As shown in Table 1, 1 part of t-butyl peroxybenzoate, 0.01 part of parabenzoquinone, 4 parts of zinc stearate, 100 parts of calcium carbonate, and 10 parts of carbon black powder [manufactured by Ketjen Black EC (Ketjen Black International Company)] were added to 100 parts by weight of unsaturated polyester resin [Polymal 6409 (manufactured by Takeda Chemical Ind., Ltd.)] and dispersed with stirring. Then, 1 part of magnesium oxide was added and thoroughly stirred to obtain a resin compound. The compound was uniformly applied to an under polyethylene carrier film using a conventional SMC impregnating device after adjusting the space between the doctor blade and the carrier film so that the amount applied would be 105 g per 300 mm×300 mm. Next, E glass roving SM 22 (manufactured by Japan Glass Fiber Co., Ltd.) cut to a length of 1 inch with a roving cutter, which had been adjusted at such a revolution speed as to disperse the glass roving in an amount of 90 g per 300 mm×300 mm, was dispersed over the compound. An upper polyethylene carrier film to which the same resin compound was applied as on the under carrier film was further laid on the glass roving layer so that the glass roving was impregnated with the resin composition using an impregnating roller. After making a roll, the rolled material was cured for 24 hours at 40° C. to obtain a molding compound. The molding compound thus obtained was wholly black and it appears that the resin compound had uniformly penetrated into the glass roving layer.

A molded sheet was obtained from this molding compound by the same method as in Example 1. As a result of measuring the surface resistance by JIS K 6911 and the electromagnetic wave shielding effects by the Advantest method for the molded sheet that was obtained, the electrical conductivity was as good as conventional electrically conductive molding compounds, but there was no electromagnetic wave shielding effect, as shown in Table 1.

Comparative Example 3

As shown in Table 1, 1 part of t-butyl peroxybenzoate, 0.01 part of parabenzoquinone, 4 parts of zinc stearate, and 100 parts of calcium carbonate were added to 100 parts by weight of unsaturated polyester resin [Polymal 6409 (manufactured by Takeda Chemical Ind., Ltd.)] and dispersed with stirring. Then, 1 part of magnesium oxide was added and thoroughly stirred to obtain a resin compound. Using the thus obtained resin compound, a molding compound was obtained by the same method as in Example 1.

This molding compound was cut to 190 mm×190 mm and 4 sheets of the molding compound were layered over one another. One sheet of carbon paper [Donacarbo S-252 (manufactured by Osaka Gas Chemicals Co., Ltd.)] was placed on top of the laminated compound and the resultant compound was placed in the center of a mold designed to provide a molded sheet of 300 m2. The compound was heated and pressed under conditions of 140° C. and 10 MPa and a 300 mm×300 mm molded sheet was obtained with a thickness of 3 mm. The carbon paper that had been layered over the molding compound tore with the pulling of the molding compound that accompanied molding and in the surface of the molded article there were areas where carbon fibers were present and areas where they were not present. Moreover, as a result of measuring the surface resistance by JIS K 6911 and the electromagnetic wave shielding effects by the Advantest method, there were parts that had the same electric conductivity as in the inventive examples and parts that merely had the same electric conductivity as a conventional SMC molded sheet, depending on where surface resistance was measured, making the compound inappropriate as the intended electrically conductive compound. Moreover, as shown in Table 1, there were no electromagnetic wave shielding effects.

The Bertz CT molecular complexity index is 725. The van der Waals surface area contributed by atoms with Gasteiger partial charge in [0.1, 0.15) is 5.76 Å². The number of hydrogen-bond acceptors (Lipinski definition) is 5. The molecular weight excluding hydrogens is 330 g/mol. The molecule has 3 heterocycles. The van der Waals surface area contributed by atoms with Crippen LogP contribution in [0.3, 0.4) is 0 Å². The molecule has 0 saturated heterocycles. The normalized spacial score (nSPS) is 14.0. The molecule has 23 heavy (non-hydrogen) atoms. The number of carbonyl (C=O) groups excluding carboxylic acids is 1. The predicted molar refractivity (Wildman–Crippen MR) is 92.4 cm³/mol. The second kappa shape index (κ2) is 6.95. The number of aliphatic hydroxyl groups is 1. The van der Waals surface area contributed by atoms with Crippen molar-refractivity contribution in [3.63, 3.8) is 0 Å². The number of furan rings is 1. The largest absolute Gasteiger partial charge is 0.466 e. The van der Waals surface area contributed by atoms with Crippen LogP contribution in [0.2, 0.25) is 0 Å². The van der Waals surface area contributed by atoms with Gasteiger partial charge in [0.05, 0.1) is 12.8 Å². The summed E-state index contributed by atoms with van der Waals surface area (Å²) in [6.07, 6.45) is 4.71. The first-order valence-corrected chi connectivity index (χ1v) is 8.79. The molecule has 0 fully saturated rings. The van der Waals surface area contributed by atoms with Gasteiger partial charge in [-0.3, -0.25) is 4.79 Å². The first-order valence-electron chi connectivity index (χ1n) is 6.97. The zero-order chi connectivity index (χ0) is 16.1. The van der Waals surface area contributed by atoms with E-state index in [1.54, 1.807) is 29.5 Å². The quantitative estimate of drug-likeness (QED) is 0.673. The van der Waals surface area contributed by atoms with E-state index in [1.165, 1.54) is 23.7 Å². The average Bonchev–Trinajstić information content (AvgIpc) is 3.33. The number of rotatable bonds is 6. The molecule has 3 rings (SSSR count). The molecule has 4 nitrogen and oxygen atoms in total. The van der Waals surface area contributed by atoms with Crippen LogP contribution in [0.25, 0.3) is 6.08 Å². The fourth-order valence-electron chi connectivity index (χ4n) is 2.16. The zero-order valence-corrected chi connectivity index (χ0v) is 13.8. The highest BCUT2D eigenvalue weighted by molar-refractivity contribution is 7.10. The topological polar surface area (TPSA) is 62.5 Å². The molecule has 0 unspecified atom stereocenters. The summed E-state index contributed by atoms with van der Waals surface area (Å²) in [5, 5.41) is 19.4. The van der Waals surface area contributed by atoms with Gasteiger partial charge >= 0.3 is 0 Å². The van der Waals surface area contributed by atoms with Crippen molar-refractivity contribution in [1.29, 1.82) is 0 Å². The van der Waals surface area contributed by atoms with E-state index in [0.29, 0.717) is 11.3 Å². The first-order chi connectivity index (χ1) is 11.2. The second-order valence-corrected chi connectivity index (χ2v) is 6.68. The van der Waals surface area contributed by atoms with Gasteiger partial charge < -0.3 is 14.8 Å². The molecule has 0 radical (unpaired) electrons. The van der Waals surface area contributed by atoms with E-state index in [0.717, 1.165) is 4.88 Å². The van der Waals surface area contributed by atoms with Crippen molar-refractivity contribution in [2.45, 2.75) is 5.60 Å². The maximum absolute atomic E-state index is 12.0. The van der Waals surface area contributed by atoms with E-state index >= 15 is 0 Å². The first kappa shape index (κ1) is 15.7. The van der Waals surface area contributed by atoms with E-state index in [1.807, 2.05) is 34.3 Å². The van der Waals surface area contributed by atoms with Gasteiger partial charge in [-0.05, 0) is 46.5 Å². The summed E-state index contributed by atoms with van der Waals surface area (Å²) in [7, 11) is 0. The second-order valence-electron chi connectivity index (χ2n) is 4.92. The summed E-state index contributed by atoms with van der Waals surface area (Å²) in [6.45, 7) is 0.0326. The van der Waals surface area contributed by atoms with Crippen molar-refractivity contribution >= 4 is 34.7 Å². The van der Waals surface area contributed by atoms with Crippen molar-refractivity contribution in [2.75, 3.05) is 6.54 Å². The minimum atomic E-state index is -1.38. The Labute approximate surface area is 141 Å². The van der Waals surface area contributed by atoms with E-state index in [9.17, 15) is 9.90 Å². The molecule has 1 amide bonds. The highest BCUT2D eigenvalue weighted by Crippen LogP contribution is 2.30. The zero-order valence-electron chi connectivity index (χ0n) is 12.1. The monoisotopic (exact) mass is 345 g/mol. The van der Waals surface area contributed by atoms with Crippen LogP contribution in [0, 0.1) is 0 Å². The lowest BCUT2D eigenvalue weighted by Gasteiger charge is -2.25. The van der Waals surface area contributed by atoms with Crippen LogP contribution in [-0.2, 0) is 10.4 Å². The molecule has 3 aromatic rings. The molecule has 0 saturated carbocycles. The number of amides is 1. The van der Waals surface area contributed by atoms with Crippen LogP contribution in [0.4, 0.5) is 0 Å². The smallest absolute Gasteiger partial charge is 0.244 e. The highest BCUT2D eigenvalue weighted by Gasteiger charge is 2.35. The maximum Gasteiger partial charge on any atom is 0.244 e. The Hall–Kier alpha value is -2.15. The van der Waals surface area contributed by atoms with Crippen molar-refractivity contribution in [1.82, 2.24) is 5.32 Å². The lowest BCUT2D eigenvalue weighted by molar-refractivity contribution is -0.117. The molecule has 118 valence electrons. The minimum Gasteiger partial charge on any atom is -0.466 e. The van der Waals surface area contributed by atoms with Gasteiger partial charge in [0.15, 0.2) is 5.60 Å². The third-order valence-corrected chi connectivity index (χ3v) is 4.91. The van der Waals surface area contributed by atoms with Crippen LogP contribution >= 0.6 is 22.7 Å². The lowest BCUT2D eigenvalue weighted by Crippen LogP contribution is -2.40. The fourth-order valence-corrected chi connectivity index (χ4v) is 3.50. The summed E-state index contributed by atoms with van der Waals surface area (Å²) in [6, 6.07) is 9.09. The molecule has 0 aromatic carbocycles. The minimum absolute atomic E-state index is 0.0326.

Comparative Example 4

As shown in Table 1, the same molding compound as in Comparative Example 3 was cut to 190 mm×190 mm and 4 sheets were stacked up. One sheet of carbon cloth [Pyrofil TR3110M (manufactured by Mitsubishi Rayon Co., Ltd.)] that had been cut to the same size as the sheet molding compound was placed on the stacked compound and the stacked compound was placed in the center of a mold designed to provide a molded sheet of 300 mm×300 mm. Then, the compound was heated and pressed for 3 minutes under conditions of 140° C. and 10 MPa to obtain a 300 mm×300 mm molded sheet with a thickness of 3 mm. The carbon cloth did not follow the pulling of the molding compound that accompanied molding and stayed at its position before molding so that there were no carbon fibers whatsoever around the outside of the molded sheet that was obtained. Thus, because the carbon cloth is not pulled when the carbon cloth and molding compound are simultaneously molded, the degree of freedom in terms of shape is low, making the compound inappropriate for molding.